When you think about the role of web designer, what comes to mind?
You're probably envisioning someone planning out a website for a new customer—creating cool graphics, developing a logo, deciding what should go on the homepage, choosing fonts, comparing different layouts...
And yes, these are all steps web designers go through when tackling a project. But, there's a lot more happening behind the scenes. In addition to creativity, and knowledge of design principles and software, web designers need a range of other hard and soft skills to really do well in this competitive, fast-changing field.
What kinds of skills are we talking about? These are abilities beyond the obvious job requirements, that in our experience, students don't often know about when they first begin training.
So we thought we'd write a post about it, for anyone considering this career path, or just starting a web design program.
Take a look at 5 key characteristics you (probably) didn't know you needed to become a successful web designer.
1. Problem-solving, customer service, and a thick skin
It doesn't matter how great your technical design skills are, or how amazing you are at Photoshop and Illustrator—if you can't solve problems for customers, you won't get far as a web designer.
People hire designers to help them reach and engage with audiences online. In most cases, it's about generating leads and making sales. Web designers don't just create whatever they feel like. They must work within specific parameters; requirements laid out by each client.
The client may demand a certain colour palette, want to use a particular collection of images, and have their own ideas about which elements should appear on the homepage or main navigation.
It's the web designer's job to present options, take feedback, and keep re-working the template until the client is satisfied. This means receiving criticism with grace, being flexible with your design ideas, and always putting the customer's needs and goals first.
2. Grasp of programming fundamentals
Web designers aren't actually responsible for programming the sites they create—they usually work closely with developers, who handle that side of the job.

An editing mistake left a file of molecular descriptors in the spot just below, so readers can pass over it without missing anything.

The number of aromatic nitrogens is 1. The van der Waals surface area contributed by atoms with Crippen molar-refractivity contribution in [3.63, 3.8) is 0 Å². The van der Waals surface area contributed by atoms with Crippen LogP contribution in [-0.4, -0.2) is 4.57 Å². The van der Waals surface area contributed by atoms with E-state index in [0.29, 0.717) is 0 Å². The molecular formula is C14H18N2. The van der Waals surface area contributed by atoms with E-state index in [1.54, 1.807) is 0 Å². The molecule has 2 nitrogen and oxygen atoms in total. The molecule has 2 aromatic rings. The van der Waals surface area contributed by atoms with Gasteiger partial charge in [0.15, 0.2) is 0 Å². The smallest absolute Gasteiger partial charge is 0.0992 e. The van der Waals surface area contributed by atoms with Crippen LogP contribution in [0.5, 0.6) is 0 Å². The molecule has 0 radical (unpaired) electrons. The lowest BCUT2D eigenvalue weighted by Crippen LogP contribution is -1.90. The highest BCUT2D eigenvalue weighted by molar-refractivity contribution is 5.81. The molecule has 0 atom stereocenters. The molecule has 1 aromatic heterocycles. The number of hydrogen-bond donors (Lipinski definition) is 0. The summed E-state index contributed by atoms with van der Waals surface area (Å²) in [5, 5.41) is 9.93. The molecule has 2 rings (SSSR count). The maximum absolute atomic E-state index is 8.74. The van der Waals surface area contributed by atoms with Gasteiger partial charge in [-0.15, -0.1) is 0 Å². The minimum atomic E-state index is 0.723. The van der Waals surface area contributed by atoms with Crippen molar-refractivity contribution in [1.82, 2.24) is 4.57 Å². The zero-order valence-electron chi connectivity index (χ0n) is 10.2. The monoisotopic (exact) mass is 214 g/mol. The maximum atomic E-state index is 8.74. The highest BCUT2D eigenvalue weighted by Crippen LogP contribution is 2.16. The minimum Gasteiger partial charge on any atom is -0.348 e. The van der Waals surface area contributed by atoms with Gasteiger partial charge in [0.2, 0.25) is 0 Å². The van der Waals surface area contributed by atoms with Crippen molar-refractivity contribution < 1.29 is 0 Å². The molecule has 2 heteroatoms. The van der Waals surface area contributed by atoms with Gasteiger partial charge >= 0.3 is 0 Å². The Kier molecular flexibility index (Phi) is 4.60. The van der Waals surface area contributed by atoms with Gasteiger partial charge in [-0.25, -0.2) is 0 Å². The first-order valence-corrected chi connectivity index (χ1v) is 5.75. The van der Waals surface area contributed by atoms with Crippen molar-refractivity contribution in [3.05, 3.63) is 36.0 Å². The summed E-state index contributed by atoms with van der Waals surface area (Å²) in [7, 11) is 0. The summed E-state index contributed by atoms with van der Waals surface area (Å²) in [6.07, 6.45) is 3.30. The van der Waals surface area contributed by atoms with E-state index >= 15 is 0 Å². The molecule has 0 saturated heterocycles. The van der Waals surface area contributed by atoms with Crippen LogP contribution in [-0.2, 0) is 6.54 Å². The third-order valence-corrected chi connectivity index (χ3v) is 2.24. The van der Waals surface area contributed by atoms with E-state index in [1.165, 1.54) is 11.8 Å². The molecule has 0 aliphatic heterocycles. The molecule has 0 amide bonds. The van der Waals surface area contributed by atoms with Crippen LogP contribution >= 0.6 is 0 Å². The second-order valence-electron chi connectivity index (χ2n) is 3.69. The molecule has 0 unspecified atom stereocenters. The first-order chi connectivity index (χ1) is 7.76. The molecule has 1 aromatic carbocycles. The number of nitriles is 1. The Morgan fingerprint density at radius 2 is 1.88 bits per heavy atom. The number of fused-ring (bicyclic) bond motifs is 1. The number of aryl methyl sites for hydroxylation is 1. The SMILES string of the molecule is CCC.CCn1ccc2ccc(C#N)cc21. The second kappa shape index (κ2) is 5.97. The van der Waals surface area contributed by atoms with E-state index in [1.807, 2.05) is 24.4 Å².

However, quality web design training will include basic programming and scripting skills, like HTML, CSS, and Jquery, which are needed to create interactive, dynamic web pages, and to incorporate text, graphics, and multimedia.
It's also useful for designers to understand, from a programming perspective, what it takes to bring their concepts to life. Basic coding skills allow them to test out ideas, and determine whether their designs will work well once a web page "goes live."
3. Persuasive communication and genuine "people" skills
Designers who can communicate their ideas effectively, pitch design concepts persuasively, and build rapport with people will always have an advantage in this field.
Whether via email, video conference, or in-person, web designers must be able to describe their vision for a project, and convince clients or managers that it's the right way to go.
You can't expect the customer (or your boss) to intuitively understand why you've made certain design decisions for a landing page, website, banner ad, or logo. You'll need to explain and justify your approach, and earn their trust, through skillful communication.
In short, you need strong "people" skills to get your ideas heard and move projects forward.
4. Familiarity with online marketing principles
Think web design has nothing to do with marketing? Think again! For most businesses and companies, the website is their most important digital asset. This is where they make sales and connect with potential customers. It's where they drive traffic from social media, advertising, and email campaigns.
For most brands, the website is the centre of their online marketing strategy. As a web designer, you'll need to grasp the fundamentals of digital marketing, and understand the role websites play for each of your clients.
You'll need to think about things like branding, traffic flow, customer journeys, lead generation and conversion, and calls-to-action when creating your designs. You'll need to consider the psychology of online shopping when choosing colours and fonts, and highlighting products.
A good web design program will cover these principles, so students get a solid grounding in the business side of design by the time they graduate.
5. Self-directed, project management skills
Where are you planning to work after web design school? Are you thinking of joining a marketing/advertising agency? Maybe you'll find an in-house design position at a company. Or, perhaps you'll spend some time freelancing.
No matter which path you choose, you'll need to get really good at managing your time and juggling multiple projects and deadlines.
Web designers always have several things on-the-go. Agency designers work with many clients at the same time, freelancers have to balance numerous projects, and in-house design staff have to plan tasks carefully to keep up with demand.
This role is usually quite self-directed. Good web designers are self-motivated, and can work well independently. They know how to develop creative solutions under pressure, and how to budget their time between multiple tasks.
Think you've got what it takes to become a successful web designer? Want to dig a little deeper, and explore quality web design colleges in Montreal?
Fill out the Request Information form at the top, right of this screen. Get fast, free information about Herzing's Web Designer & Graphic Design for Web Sites diploma, delivered at the Montreal campus—and online.
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